Why Kisii?

Kisii is a town, but also a District in the province of Nyanza, Kenya. It is situated in the SW of the country, in hilly country, mainly above 5,000 feet. Although it is only some 70km south of the Equator, the climate is pleasantly warm, around 25°C during the day and rarely drops below 15°C at night.

There is no rainy season as such. It can rain pretty much all year round, and the soil in the area is extremely fertile, except where it has been over-farmed.

The area was a coffee-growing area, but due to difficulties in receiving payment, the local farmers have reverted to subsistence crops.

The area also supports bananas, avocados, pineapples and other exotic fruits.

So, why have I made my base in Kisii town? I have been asked this many times, so it is about time to put the answer down “on paper”.

First, I think it is necessary to explain briefly my connection to Africa.I was contracted to South Africa in 1989, during the apartheid era. I was politely asked to leave when the authorities found out I was too friendly with the ethnic population. I always wanted to go back to Africa, it had got under my skin.

Then, a few years ago, I was asked to manage the Rhino Ark website. Rhino Ark is a conservation charity in Kenya, so there it was, a (rather tenuous) connection to Africa.

A little later, I was contacted by ACIS, a Nairobi-based organisation, asking if I could supply cheap computers to schools in Kenya (I was, and still am a computer consultant in the UK). I couldn’t help, but in conversation, I got roped into building them a website.

Soon afterwards, a children’s home in Kisii contacted me, also looking for computers. Again, I offered to build them a website. We communicated regularly and became cyber friends.

Then, purely by chance, I met a rather pretty, intelligent, educated, Luyha lady over the Internet. She lives on the coast with her two children.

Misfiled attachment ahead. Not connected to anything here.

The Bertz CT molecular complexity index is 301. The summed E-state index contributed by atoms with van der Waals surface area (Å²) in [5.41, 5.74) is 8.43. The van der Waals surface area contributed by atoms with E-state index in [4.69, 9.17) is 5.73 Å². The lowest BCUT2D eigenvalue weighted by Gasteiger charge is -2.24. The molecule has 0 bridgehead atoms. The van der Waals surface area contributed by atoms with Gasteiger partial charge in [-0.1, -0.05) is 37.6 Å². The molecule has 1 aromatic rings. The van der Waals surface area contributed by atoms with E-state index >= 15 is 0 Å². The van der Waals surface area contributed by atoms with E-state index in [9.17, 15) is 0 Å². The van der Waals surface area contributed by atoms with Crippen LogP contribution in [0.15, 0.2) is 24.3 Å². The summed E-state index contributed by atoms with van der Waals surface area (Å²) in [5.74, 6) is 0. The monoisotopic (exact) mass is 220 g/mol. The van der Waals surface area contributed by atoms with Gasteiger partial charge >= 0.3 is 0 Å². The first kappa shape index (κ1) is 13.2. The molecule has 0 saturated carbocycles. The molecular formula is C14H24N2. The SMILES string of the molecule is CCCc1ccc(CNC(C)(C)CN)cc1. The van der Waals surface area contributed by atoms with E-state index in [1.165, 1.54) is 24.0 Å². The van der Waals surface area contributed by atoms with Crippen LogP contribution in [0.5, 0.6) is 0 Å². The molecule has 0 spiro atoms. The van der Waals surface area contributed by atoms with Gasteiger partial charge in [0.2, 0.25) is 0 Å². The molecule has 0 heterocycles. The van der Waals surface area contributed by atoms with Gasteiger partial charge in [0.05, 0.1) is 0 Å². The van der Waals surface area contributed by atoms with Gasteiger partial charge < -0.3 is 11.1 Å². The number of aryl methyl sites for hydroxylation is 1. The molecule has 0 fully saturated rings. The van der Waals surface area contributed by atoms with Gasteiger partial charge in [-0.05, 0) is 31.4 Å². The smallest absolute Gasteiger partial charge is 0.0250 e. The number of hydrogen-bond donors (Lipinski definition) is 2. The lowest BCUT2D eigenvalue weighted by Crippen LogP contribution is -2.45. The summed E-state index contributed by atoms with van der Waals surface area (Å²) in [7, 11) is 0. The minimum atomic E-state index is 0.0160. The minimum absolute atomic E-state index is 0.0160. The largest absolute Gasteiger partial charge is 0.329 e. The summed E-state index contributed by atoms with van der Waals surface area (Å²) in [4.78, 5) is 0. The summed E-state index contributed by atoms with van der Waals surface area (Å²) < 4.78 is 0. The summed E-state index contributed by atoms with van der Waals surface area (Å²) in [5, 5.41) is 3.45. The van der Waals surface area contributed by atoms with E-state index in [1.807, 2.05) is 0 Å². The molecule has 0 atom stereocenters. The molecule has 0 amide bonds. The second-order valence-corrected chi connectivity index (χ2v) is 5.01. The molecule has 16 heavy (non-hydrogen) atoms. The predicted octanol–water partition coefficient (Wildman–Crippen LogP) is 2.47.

With all this going on, I was beginning to plan on going out to Kenya, which I finally managed in September 2007.

I was hosted by the director of the Nairobi-based organisation, who made me very welcome. He booked my coach to the coast so that I could meet up with my lady friend (that worked out rather well, by the way!).

On my return to Nairobi, I met people at WHO and KeNAAM. Then I arranged a trip out to Kisii to visit the children’s home.

As soon as I arrived, I was “adopted” by a cute little boy, Josephat, who dubbed me his Baba Mzungu (hence the blog name). I met many of the kids, and was shown the plot where it was hoped the orphanage would be built.

I returned to the UK after a month in Kenya, and vowed to return as soon as possible.

I did, in March 2008, after a delay caused by the post-election troubles.

I went straight to Kisii, where I stayed for about 10 days as a guest of my friends Vincent and Abigael, the directors of the children’s home. I made another vow. I wanted to work with Vincent and Abigael, in Kisii.

After another 10 days on the coast to see my “New family”, I returned to Nairobi, where I stayed a further 10 days.

Upon my return to the UK, I started to work on the projects we had discussed.

Vincent and I eventually decided to form a new organisation, KCIS, of which we would both be directors, or trustees, and we would incorporate the children’s home, renamed Twiga (giraffe in Swahili).

Vincent, Abigael and I are now ready to start the practical work that we have been planning for a year. We will turn the plot into a shamba (farm), where we will install the projects, grow food for the children, hopefully with a surplus that we can sell.

So, that is “Why Kisii?” Pure chance, if you believe in chance, or was I guided there?

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